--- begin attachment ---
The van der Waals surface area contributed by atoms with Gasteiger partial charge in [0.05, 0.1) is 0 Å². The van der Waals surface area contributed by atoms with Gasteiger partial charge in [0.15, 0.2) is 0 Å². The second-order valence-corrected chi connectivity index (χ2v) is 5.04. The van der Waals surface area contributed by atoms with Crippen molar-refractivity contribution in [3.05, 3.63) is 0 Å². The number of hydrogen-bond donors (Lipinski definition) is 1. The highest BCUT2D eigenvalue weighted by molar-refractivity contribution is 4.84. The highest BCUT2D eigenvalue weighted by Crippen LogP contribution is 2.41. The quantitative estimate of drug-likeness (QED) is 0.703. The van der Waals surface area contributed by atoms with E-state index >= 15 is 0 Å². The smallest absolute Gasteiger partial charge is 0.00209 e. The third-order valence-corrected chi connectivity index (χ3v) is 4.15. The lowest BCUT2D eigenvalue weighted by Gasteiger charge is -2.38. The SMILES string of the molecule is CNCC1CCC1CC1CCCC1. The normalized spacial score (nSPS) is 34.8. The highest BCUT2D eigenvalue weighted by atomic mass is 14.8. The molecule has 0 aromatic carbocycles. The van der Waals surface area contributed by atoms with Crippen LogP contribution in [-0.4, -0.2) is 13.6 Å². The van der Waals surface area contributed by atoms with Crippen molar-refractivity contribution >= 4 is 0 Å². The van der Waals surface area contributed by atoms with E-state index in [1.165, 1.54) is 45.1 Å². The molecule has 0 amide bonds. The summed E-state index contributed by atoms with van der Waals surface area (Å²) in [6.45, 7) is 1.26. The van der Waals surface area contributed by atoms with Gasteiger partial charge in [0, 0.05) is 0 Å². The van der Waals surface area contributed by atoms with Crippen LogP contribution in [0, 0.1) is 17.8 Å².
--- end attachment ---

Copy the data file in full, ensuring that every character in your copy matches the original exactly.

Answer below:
The van der Waals surface area contributed by atoms with Gasteiger partial charge in [0.05, 0.1) is 0 Å². The van der Waals surface area contributed by atoms with Gasteiger partial charge in [0.15, 0.2) is 0 Å². The second-order valence-corrected chi connectivity index (χ2v) is 5.04. The van der Waals surface area contributed by atoms with Crippen molar-refractivity contribution in [3.05, 3.63) is 0 Å². The number of hydrogen-bond donors (Lipinski definition) is 1. The highest BCUT2D eigenvalue weighted by molar-refractivity contribution is 4.84. The highest BCUT2D eigenvalue weighted by Crippen LogP contribution is 2.41. The quantitative estimate of drug-likeness (QED) is 0.703. The van der Waals surface area contributed by atoms with E-state index >= 15 is 0 Å². The smallest absolute Gasteiger partial charge is 0.00209 e. The third-order valence-corrected chi connectivity index (χ3v) is 4.15. The lowest BCUT2D eigenvalue weighted by Gasteiger charge is -2.38. The SMILES string of the molecule is CNCC1CCC1CC1CCCC1. The normalized spacial score (nSPS) is 34.8. The highest BCUT2D eigenvalue weighted by atomic mass is 14.8. The molecule has 0 aromatic carbocycles. The van der Waals surface area contributed by atoms with Crippen LogP contribution in [-0.4, -0.2) is 13.6 Å². The van der Waals surface area contributed by atoms with Crippen molar-refractivity contribution >= 4 is 0 Å². The van der Waals surface area contributed by atoms with E-state index in [1.165, 1.54) is 45.1 Å². The molecule has 0 amide bonds. The summed E-state index contributed by atoms with van der Waals surface area (Å²) in [6.45, 7) is 1.26. The van der Waals surface area contributed by atoms with Gasteiger partial charge in [0, 0.05) is 0 Å². The van der Waals surface area contributed by atoms with Crippen LogP contribution in [0, 0.1) is 17.8 Å².